Berkeley had a float in San Francisco’s Pride Parade in June, paid for, in part, by a $700 donation from Kriss Worthington. Photo: Cathy Cade
Berkeley had a float in San Francisco’s Pride Parade in June, paid for, in part, by a $700 donation from Kriss Worthington. Photo: Cathy Cade

By Hannah Long and Natalie Orenstein

During the past four years, city council members have used money from their city budgets to donate $99,999 to various charities, such as the Juneteenth Festival, UC Berkeley student associations, local business groups, and non-profit arts and community organizations, according to public records.

These donations range from $100 to a few thousand dollars, and, while some city council members are big spenders when it comes to supporting community organizations, others choose to use their money elsewhere.

District 7’s Kriss Worthington is consistently the most liberal with his donations. According to public records, he donated $7,807 to community organizations in the 2012 fiscal year. His $4,332 donation to the Northside Merchants’ Association to buy Christmas decorations was more than the total donations of any other council member in 2012. Other large contributions include $1,000 to Youth Spirit Artworks and $700 to San Francisco LGBT Pride, where Berkeley had its first parade float this year.

City Councilmembers can use their annual budgets to make charitable donations. Some donate less than $1,000 a year, some much donate much more. Chart: Natalie Orenstein

“I try to support small groups and projects that are struggling or might not happen,” said Worthington. “If certain groups don’t get support early on in the process, they might not survive or thrive.” He says that his donations have helped to launch various projects, including the Pride parade float. They helped the Northside Merchants’ Association buy Christmas lights rather than continue to rent them.

On the other end of the spending spectrum, District 5’s Laurie Capitelli only donated $850 to community agencies in fiscal 2012. He said that while he occasionally gives $100 or $200 to an organization in his district, he hesitates to donate at all.

“I have a philosophical problem with the whole process,” said Capitelli. “It’s a little like patronage. We have a finite amount that we’re allotted, and my first priority is constituent services. My other priority is that I believe I should pay a reasonable wage to the people who work in my office.”

City council members get about $64,000 a year to spend on office staff and other expenses, including donations. (The city pays another $29,000 in benefits). While most council members have one full-time paid staff member, Capitelli pays an additional part-time aid.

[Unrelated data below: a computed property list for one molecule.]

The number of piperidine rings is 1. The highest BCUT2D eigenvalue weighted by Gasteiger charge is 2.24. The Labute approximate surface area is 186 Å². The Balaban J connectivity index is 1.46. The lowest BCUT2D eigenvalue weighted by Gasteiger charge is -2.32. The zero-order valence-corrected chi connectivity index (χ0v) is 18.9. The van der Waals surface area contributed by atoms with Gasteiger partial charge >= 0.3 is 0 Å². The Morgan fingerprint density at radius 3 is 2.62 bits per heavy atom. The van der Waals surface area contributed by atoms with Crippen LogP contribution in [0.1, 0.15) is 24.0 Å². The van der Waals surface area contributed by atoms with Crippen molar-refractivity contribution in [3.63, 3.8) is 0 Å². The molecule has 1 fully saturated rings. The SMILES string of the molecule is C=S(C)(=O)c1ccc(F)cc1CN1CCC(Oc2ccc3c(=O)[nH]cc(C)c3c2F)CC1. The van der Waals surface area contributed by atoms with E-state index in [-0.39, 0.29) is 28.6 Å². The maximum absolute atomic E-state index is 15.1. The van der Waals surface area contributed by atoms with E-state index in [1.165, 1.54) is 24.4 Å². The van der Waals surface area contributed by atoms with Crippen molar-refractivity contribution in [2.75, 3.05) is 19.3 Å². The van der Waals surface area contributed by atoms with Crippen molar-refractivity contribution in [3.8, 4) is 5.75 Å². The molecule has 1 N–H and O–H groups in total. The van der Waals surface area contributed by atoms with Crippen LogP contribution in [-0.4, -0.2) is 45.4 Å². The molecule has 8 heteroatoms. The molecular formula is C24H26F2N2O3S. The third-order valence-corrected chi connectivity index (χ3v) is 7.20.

Worthington said that the numbers don’t tell the whole story, and he believes it’s possible to support community agencies while also maintaining adequate staffing.

“I have one paid staff member but he supervises many others. A lot of the work in my office is done by senior citizen volunteers and student interns,” he said. “They’re learning things, but they’re expected to really get work done, make policy, make things happen. To me, a much bigger issue than giving $100 here and there is how many hours each office is open a day. I would argue that I have a cost-effective office.”

Like Capitelli, Mayor Tom Bates expressed discomfort with the idea of council members using their budgets to donate to local organizations.

“I think smaller contributions to groups, such as an LGBTQ group, aren’t appropriate,” Bates said. “It shouldn’t be a public auction. It becomes political.”

While Bates has donated a high total of $6,250 this year (second only to Worthington), he says that he only supports large citywide initiatives and avoids interest groups and smaller organizations. This year, his contributions included $3,500 to a mural project on Cedar Street and $800 to Earth Island Institute’s utility box artwork initiative.

Bates also says that he only spends when he thinks a donation will benefit the community at large. This explains the large fluctuations in his donations from year to year, which totaled only $950 in the 2010 fiscal year, he said.

The mayor’s budget was $355,000 for fiscal 2012. (The city kicked in another $190,000 in benefits). While Bates does not collect a salary from the city, he has four full-time aides.

Spending by the other council members also varies widely. In fiscal 2012, Max Anderson donated $3,800, the second most, with Jesse Arreguín closely following with $3,574. Altogether, the eight council members and Mayor Bates have donated a total of $29,406 to community agencies this year. This is $430 more than the $28,976 donated last year.

Natalie Orenstein and Hannah Long worked as journalist interns at Berkeleyside this summer. 

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